By Josh Quittner
The idea that Microsoft would take Yahoo as its hapless partner has been discussed for years down in the Valley. But most of the folks I’ve talked to pretty much dismissed it as too wrong to contemplate. Even Microsoft, dissed by Valley Guys as not getting the Web (see previous column here), wouldn’t actually go through with it, Yahoo’s decent dowry notwithstanding.
Granted, this part of the world is unabashedly Google Country. Virtually any startup that’s hot right now (Facebook being the exception that proves the rule) is making its money in Google’s slipstream.
Microsoft does nothing for these people. So it’s an admittedly biased sampling. That explains, in part, why, when news of the Microsoft offer broke at dawn on the Pacific this morning, most of us awakened to hoots of derision, rather than the crowing of roosters.
The Valley view, then: Yahoo will be Microsoft’s AOL. Microsoft is paying too dearly for too little. When AOL and TimeWarner merged, the Street went crazy with the wonderful possibilities that the synergy would bring: Combine AOL’s online reach with TimeWarner’s content? What a no-brainer! A no-brainer is right.
In the same way, this is a deal that smells right to the same crowd — Microsoft comes away with 30 percent of the search market and $1 billion in “cost synergies.” And, while the recession is already hitting advertising, we can assume that the online world will only benefit over time as the flow of ad dollars increases. But sniff deeper and longer, and this thing begins to be redolent of the AOL-TimeWarner “synergies” that at first appeared so sweet.
What exactly is Microsoft buying here? Technology? Yahoo has been managing a declining asset since Google invented a better way to do search, then figured out how to sell (And sell! And sell!) relevant ads against its superior results. Technologists? Talent has been fleeing Yahoo Central since Terry Semel got there — and the fact that co-founder Jerry Yang returned to get the company back on track hasn’t yet lured any of those Smart Dudes back. Nor will it: Smart techies only want to work for startups these days. And let’s not even talk about the clash of cultures that such a merger will surely create.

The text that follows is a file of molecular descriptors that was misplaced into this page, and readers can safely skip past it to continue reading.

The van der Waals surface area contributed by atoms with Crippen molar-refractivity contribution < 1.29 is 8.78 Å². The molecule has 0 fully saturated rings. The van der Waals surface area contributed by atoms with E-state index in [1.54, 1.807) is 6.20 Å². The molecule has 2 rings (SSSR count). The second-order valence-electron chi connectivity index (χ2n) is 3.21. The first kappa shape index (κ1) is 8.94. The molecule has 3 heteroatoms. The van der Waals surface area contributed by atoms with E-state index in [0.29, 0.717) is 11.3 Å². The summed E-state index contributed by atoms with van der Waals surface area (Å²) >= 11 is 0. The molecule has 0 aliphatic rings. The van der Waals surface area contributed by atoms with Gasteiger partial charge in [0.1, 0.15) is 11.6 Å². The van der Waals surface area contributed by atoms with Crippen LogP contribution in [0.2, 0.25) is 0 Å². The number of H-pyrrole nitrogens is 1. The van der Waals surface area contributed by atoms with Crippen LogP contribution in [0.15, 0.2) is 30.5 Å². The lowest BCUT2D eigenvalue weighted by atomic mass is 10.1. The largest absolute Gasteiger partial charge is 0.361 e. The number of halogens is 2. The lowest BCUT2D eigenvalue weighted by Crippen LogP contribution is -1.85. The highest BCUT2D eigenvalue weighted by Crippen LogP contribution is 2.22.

Nope—Microsoft is buying an empty bag. At the risk of climbing even further out on a limb here, let me make an alternative suggestion. Microsoft should move in the opposite direction: Unbundle what it already has. Get rid of everything that isn’t core! Microsoft is the monopoly provider of desktop operating systems. Guess what? It’s a great business! (Or would be if it did a better job of improving it rev to rev. Vista was a disgrace.)
Want to juice the stock price? Get rid of everything that’s unrelated to the business of improving the OS — search, xBox, Zune, etc. That OS, by the way, is quickly starting to move up into the cloud. It’ll be enough of a challenge to maintain Windows’s dominance as that happens.
It will take incredible focus and innovative thinking to maintain Windows. Don’t get distracted by Google (which, by the way, ought to get back to it’s knitting, too. Targeted search is a great business. Google ought to get out of everything else and it’s stock price would double.)
If we’ve learned one lesson during the past decade it’s this: Technology is changing so fast that the “synergy” that’s supposed to occur when massive companies merge simply doesn’t work. The Internet belongs to the small. Unbundle now — before it’s too late.